New Moon Map Shows Uranium in Short Supply
A map of uranium levels on the lunar surface, as measured by the Kaguya mission. The highest levels are at 2.1 parts per million (ppm) at Copernicus crater (C). E and W stand for the east and west highlands on the far side of the moon; A, the Apennine Bench; I, Mare Imbrium; J, Montes Jura; S, South Pole — Aitken Terrane; and T, Mare Tranquillitatis. Full Story.
Credit: N. Yamashita et al., Geophysical Research Letters

A new map of uranium on the moon has revealed the lunar surface to be a poor source of the radioactive stuff, but it could help solve mysteries as to how the moon formed.

This new moon uranium map dampens hopes of a nuclear power industry on the lunar surface, researchers said.

Proponents of lunar bases and future lunar colonies have long pointed to many of the moons minerals, along with water, as being useful to support such efforts.

"Forget things like uranium mines or nuclear reactors," said cosmochemist Robert Reedy, a member of the Kaguya science team and a senior scientist at the Tucson-based Planetary Science Institute. "The concentrations are very far from being of commercial levels."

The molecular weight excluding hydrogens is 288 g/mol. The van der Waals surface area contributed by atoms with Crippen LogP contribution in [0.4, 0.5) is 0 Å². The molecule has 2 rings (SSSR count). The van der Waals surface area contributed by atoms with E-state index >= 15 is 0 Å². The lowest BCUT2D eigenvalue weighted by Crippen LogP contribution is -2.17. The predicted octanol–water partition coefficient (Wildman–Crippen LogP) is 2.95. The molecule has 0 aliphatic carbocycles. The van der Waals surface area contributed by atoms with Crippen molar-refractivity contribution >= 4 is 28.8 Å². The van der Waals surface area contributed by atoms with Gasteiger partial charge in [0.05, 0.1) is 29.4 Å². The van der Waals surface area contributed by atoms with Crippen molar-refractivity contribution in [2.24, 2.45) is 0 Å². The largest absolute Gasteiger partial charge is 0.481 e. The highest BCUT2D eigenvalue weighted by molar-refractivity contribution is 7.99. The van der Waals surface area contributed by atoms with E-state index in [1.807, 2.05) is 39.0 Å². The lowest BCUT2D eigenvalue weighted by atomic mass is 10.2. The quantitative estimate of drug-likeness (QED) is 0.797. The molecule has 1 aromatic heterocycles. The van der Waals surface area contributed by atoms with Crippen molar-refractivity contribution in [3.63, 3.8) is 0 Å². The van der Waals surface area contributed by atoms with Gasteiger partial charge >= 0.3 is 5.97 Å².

Uranium on the moon

The new map was created using data from Japan's Kaguya spacecraft, which launched in 2007. The spacecraft found uranium on the moon, along with other radioactive elements, with its advanced gamma-ray spectrometer.

Kaguya crashed into the moon's surface at the end of its mission last year.

The new moon uranium map clearly shows the element is not abundant on the moon. In moon rock, it appears in quantities less than in many Earth granites.

Moon's early history

Still, by analyzing the ratio between the naturally radioactive elements uranium and thorium scientists may yield new insights into the formation and evolution of the moon's surface. In the new map, significant variations in the ratio between uranium and thorium were revealed.

For instance, average uranium abundances could differ by some 60 percent between the east and west highlands on the far side of the moon, while thorium abundances between those areas varied only 10 percent.

These new findings suggest the formation of the lunar crust might not be as uniform as had long been thought.

"The Kaguya gamma-ray spectrometer team wants to finish getting maps for as many elements as possible before drawing detailed conclusions on the Moon's history," Reedy said.

The scientists detailed their findings online May 20 in the journal Geophysical Research Letters.